Try to Avoid Those Triggers That are Painful

You don’t have to be strong for anyone else but you. And it is okay to not be emotionally ready or capable of certain things, like seeing some family members or going specific places that are too painful. You owe no one but yourself comfort when it comes to grieving.

So, if there are some places, people, or events that are just too much, or it’s just too soon, then you have no obligation to attend. The grieving time and process are about you and no one else. So don’t allow anyone to make you feel as if they know what is best or what you should do. If you aren’t ready, say “I am not ready” and realize that if someone is upset that you aren’t attending, that is on them, not you.

Have Some Quiet Time set Aside Alone

There are going to be a lot of emotions going on within that you might not know how to handle. You will have times when you are numb and not sure how to feel. During the times, the last thing you need is a crowd or people fawning over you when you just want to be alone.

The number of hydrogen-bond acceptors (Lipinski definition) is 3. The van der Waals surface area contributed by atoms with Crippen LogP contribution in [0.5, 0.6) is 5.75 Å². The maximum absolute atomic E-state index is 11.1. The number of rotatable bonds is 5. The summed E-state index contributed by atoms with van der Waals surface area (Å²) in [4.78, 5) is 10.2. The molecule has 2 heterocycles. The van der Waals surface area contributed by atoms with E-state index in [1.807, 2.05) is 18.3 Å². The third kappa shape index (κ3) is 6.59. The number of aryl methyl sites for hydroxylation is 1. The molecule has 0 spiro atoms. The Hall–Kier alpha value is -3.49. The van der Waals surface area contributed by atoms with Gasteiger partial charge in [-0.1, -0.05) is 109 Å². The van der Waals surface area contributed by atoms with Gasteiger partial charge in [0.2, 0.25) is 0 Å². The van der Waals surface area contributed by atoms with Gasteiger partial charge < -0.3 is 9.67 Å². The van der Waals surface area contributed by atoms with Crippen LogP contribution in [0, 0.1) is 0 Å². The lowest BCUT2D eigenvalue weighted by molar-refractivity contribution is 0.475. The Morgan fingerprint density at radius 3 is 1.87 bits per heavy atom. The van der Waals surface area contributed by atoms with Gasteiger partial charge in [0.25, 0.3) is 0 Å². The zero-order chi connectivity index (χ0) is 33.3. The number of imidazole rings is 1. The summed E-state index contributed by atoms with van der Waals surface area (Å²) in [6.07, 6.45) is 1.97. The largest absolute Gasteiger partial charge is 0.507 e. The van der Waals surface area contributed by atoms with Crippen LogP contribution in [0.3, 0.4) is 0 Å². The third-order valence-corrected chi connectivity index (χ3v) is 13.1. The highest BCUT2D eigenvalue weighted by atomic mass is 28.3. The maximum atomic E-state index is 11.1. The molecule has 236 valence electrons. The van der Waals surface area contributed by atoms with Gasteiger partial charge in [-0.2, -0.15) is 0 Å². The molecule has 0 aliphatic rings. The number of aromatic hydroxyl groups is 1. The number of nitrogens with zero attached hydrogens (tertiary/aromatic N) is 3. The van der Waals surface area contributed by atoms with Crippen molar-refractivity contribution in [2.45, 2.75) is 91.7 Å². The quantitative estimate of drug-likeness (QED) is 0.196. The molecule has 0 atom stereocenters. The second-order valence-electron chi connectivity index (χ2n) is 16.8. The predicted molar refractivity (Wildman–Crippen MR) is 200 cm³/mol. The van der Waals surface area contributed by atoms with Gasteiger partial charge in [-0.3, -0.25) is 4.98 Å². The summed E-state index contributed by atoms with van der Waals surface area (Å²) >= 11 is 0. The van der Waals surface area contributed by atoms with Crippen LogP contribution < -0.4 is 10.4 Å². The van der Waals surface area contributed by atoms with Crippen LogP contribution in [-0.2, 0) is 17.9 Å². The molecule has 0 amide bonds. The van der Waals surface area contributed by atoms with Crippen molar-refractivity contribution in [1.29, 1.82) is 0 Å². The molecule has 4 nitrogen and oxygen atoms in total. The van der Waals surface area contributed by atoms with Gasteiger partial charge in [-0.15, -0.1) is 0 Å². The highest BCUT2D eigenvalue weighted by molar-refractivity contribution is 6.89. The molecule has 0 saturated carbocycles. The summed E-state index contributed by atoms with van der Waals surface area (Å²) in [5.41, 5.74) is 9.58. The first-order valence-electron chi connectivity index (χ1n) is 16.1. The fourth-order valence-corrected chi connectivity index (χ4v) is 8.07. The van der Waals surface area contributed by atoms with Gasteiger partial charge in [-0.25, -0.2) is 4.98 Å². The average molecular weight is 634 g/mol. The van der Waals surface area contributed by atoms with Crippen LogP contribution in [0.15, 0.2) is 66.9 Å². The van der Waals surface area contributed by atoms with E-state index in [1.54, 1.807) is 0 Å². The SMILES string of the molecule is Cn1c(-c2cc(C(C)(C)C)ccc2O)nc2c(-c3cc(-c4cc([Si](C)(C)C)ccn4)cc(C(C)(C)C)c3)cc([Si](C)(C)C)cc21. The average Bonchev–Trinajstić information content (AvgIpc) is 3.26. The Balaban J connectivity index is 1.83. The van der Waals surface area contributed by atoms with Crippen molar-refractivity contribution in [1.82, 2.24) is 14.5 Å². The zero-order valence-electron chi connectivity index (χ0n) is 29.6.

It isn’t a good idea to isolate yourself or to sit home alone, but if you feel the need to sit quietly alone, cry, or just be quiet, take the time you need. If you are with others and you feel like you want some time, take it. At times, we just need to be quiet, reflect, and find ourselves, and that is okay.

Create A New Tradition

After my husband passed, it felt like we were all stuck in the past. Our traditions made us all sad because he wasn’t there to enjoy them. I began to see that we all needed a new tradition, set apart to bring newness and to move forward during the holidays.